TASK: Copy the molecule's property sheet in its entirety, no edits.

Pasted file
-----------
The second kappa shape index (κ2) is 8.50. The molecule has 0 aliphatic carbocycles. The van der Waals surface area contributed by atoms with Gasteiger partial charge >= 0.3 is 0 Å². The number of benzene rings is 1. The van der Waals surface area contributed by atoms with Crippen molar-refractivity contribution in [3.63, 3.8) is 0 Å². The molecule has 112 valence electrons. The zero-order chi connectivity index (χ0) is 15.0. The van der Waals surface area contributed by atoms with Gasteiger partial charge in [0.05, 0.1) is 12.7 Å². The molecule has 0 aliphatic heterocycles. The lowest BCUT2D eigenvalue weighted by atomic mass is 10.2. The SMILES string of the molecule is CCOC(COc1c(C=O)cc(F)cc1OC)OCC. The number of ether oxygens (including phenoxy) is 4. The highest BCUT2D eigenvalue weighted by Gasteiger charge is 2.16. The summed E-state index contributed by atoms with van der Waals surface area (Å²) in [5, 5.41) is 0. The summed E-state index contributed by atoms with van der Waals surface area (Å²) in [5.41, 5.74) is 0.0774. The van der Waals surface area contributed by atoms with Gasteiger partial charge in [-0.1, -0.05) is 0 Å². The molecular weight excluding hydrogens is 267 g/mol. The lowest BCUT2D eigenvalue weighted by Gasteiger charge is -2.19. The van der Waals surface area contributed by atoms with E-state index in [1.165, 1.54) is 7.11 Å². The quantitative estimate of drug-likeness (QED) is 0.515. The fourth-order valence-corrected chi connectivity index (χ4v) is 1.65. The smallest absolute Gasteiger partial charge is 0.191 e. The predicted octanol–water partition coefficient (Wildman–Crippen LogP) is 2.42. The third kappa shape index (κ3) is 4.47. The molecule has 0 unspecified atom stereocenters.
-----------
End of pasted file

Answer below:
The second kappa shape index (κ2) is 8.50. The molecule has 0 aliphatic carbocycles. The van der Waals surface area contributed by atoms with Gasteiger partial charge >= 0.3 is 0 Å². The number of benzene rings is 1. The van der Waals surface area contributed by atoms with Crippen molar-refractivity contribution in [3.63, 3.8) is 0 Å². The molecule has 112 valence electrons. The zero-order chi connectivity index (χ0) is 15.0. The van der Waals surface area contributed by atoms with Gasteiger partial charge in [0.05, 0.1) is 12.7 Å². The molecule has 0 aliphatic heterocycles. The lowest BCUT2D eigenvalue weighted by atomic mass is 10.2. The SMILES string of the molecule is CCOC(COc1c(C=O)cc(F)cc1OC)OCC. The number of ether oxygens (including phenoxy) is 4. The highest BCUT2D eigenvalue weighted by Gasteiger charge is 2.16. The summed E-state index contributed by atoms with van der Waals surface area (Å²) in [5, 5.41) is 0. The summed E-state index contributed by atoms with van der Waals surface area (Å²) in [5.41, 5.74) is 0.0774. The van der Waals surface area contributed by atoms with Gasteiger partial charge in [-0.1, -0.05) is 0 Å². The molecular weight excluding hydrogens is 267 g/mol. The lowest BCUT2D eigenvalue weighted by Gasteiger charge is -2.19. The van der Waals surface area contributed by atoms with E-state index in [1.165, 1.54) is 7.11 Å². The quantitative estimate of drug-likeness (QED) is 0.515. The fourth-order valence-corrected chi connectivity index (χ4v) is 1.65. The smallest absolute Gasteiger partial charge is 0.191 e. The predicted octanol–water partition coefficient (Wildman–Crippen LogP) is 2.42. The third kappa shape index (κ3) is 4.47. The molecule has 0 unspecified atom stereocenters.